When I've had the chance to paint recently, I've been exploring new shapes and compositions. This is a fun process, and essential, I think. I've been told that one of the worst things, as an artist, is to get relatively good at something and then trap yourself and just do it over and over again. That takes all the fire out of the thing! :(
Part of the fun of making art, for me anyways, is exploring new experiences and techniques. Taking risks, challenging myself and playing in a space where I don't know exactly what's always going to happen. One of the funny things, of course, is you have to break a few eggs along the way. In my experience, that's the best way for me to learn. As such, I wanted to share some of my messups, as well as the following paintings that I was more satisfied with, and to note how earlier struggles informed my later (more successful) painting choices.
This floral was done as a demo in a workshop. Not terrible, but not my favorite. I wasn't paying enough attention to my color palette, nor the vase. The goal, of course, was to provide a demo of wet into wet painting, and not to provide a subject that was too difficult, but still...
However, at the end of the same workshop, I hammered out this pair of roses as a demo, and was quite happy with the result. They sort of surprised me! :D I paid attention to detail when I needed to, particularly on the vase and stems, let the simpler composition dictate my more cohesive color choices, and reserved my darks for only the most critical places.
Southwest Shapes and Colors-
I've also been exploring some of the subject matter from my Southwest trip this last summer. This is a strange new color palette for me! I want to somehow communicate the glow on the rocks, which requires a thoughtful use of color, but the shapes and color scheme were all wrong for me in this earlier piece. I admit- sometimes I get 1/2 way through a painting and I lose interest, such as with this one. I could tell I wasn't going to be really satisfied with the result. If I can, however, I make myself power through. The paintings don't take that long anyways. There's lots to learn by going all the way through the painting process... particularly when I try a similar painting later.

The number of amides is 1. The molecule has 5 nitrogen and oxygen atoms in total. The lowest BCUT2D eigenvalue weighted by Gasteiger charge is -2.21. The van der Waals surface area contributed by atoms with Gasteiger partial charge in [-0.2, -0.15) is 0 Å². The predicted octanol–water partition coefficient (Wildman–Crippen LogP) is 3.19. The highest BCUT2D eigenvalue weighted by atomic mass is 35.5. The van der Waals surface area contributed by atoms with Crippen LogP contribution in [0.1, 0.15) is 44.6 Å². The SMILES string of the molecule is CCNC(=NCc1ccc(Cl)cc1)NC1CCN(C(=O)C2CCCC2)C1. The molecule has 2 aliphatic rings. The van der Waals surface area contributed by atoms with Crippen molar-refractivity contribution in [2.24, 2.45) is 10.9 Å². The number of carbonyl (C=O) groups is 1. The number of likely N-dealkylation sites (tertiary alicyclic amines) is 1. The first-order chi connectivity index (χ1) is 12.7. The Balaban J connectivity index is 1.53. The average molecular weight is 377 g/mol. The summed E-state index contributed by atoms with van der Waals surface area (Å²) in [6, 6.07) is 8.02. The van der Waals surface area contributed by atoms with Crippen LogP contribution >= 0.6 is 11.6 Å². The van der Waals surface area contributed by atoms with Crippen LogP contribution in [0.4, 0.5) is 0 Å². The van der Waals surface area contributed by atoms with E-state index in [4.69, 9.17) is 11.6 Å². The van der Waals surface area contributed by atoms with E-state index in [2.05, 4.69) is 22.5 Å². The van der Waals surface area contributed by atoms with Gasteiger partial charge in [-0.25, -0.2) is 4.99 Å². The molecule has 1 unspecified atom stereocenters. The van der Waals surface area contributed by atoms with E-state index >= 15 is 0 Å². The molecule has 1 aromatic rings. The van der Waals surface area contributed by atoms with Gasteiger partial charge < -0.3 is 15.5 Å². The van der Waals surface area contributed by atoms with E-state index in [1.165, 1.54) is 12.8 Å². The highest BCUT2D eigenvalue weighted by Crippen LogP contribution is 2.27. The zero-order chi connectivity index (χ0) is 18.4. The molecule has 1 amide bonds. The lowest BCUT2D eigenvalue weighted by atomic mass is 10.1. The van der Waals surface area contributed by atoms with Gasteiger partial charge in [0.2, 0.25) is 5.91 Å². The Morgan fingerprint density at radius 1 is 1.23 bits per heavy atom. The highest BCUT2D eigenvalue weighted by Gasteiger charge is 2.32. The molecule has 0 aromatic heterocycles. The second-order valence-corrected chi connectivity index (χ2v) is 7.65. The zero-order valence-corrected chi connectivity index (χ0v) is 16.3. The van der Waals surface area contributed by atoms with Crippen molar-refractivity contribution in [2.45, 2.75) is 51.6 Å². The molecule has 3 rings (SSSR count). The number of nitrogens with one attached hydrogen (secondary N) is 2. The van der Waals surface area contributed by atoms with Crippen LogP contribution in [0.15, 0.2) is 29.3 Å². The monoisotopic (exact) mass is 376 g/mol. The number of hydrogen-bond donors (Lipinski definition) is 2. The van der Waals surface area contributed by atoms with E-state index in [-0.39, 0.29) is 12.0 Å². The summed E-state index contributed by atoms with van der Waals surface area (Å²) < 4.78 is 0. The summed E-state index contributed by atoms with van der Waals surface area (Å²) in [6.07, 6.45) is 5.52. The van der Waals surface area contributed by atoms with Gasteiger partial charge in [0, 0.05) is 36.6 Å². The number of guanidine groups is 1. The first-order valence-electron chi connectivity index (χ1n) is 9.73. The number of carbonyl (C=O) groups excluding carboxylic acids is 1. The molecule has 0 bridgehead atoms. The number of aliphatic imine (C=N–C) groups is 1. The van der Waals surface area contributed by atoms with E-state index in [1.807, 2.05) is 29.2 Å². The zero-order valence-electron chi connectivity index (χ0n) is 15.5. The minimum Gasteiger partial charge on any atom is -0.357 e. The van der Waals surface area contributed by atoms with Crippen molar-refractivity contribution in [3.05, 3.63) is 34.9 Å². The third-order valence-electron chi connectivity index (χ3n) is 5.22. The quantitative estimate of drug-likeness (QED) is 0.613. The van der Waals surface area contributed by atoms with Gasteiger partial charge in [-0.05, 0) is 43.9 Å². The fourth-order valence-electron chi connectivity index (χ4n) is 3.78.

Below is that "similar painting done later". One of my absolute favorite destinations in the southwest was was Antelope Canyon. I did my reading, and made a point to arrive around 12 noon and to go to the lower (less visited) canyon. Heaven!! Such amazing rock formations. Sigh... :)
My color palette was definitely influenced by my earlier Southwest attempt, as I tried to mute my color choices and reserve my higher chroma areas for special locations. I also attempted to integrate more wet work into this one than my previous piece, so that the harder lines stood out more and had something to contrast against. I was very drawn to the idea that the composition is really an abstract born out of organic shapes, and it needs to work as one before I even think of it as the actual location I went to. I paid close attention to the arrangement of leading lines, as well as chroma and value contrasts.
These last two were done on the same day. Sometimes, I like to work on two pieces at once. As the first wash on one dries, I begin work on the second painting. I find it can help keep things fresh and less overworked, and helps foster the mentality that "I've got another painting waiting for me, so why futz over this one and make too many unneeded marks!" :)
This first one is from Barcelona. I had a great time drawing it and was in love with that cast shadow on the face of the skinny building, but I began to recognize (only part way through) that I didn't really have an interesting focal point or human element. I also felt that the colors for my first wash were too strident and lacked variety. The sky was too blue and the building too yellow and without variety- color use should help create a sense of depth and varied light.
This last painting is from a photo I took at a train station in Spain. I've had people think it was BART, which I can see very much as well. Of course, the goal is for it to be any train station anywhere. I wanted to capture that sunny anticipation of waiting.
My reference photo didn't have the person, but the moment I took the picture, I knew the sort of subject I wanted. That was a clear shift from the previous painting, where I recognized (only late in the game) the lack of a story. Both paintings are very "perspective dominant", but this one features a great deal more trapped light which drew my eye into the little pockets. I muted my colors and focused on a choosing a warm, dominant color scheme. I also tried to vary my values more, by pushing my darks in key areas, while modulating my other tones to get a fuller range.
For sure, the time I took to thoughtfully self-critique the trip-ups on the previous painting informed all sorts of decisions on this one.